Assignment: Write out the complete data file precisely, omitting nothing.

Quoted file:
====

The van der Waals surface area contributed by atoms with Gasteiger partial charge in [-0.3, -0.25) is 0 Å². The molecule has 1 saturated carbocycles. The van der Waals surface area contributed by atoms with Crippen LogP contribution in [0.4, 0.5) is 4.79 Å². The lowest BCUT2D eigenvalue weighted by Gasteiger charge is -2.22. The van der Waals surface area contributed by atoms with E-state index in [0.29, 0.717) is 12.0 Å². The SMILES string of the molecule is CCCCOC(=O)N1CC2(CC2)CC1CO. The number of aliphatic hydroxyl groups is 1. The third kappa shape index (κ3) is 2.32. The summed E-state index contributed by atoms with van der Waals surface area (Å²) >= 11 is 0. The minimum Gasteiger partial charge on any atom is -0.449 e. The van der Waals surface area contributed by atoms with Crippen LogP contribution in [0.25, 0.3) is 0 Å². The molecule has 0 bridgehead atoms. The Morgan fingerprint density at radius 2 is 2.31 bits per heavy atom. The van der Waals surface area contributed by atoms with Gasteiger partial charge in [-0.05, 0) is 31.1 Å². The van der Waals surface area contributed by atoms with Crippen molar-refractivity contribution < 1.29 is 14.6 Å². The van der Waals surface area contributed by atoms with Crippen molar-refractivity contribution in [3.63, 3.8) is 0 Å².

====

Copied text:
The van der Waals surface area contributed by atoms with Gasteiger partial charge in [-0.3, -0.25) is 0 Å². The molecule has 1 saturated carbocycles. The van der Waals surface area contributed by atoms with Crippen LogP contribution in [0.4, 0.5) is 4.79 Å². The lowest BCUT2D eigenvalue weighted by Gasteiger charge is -2.22. The van der Waals surface area contributed by atoms with E-state index in [0.29, 0.717) is 12.0 Å². The SMILES string of the molecule is CCCCOC(=O)N1CC2(CC2)CC1CO. The number of aliphatic hydroxyl groups is 1. The third kappa shape index (κ3) is 2.32. The summed E-state index contributed by atoms with van der Waals surface area (Å²) >= 11 is 0. The minimum Gasteiger partial charge on any atom is -0.449 e. The van der Waals surface area contributed by atoms with Crippen LogP contribution in [0.25, 0.3) is 0 Å². The molecule has 0 bridgehead atoms. The Morgan fingerprint density at radius 2 is 2.31 bits per heavy atom. The van der Waals surface area contributed by atoms with Gasteiger partial charge in [-0.05, 0) is 31.1 Å². The van der Waals surface area contributed by atoms with Crippen molar-refractivity contribution < 1.29 is 14.6 Å². The van der Waals surface area contributed by atoms with Crippen molar-refractivity contribution in [3.63, 3.8) is 0 Å².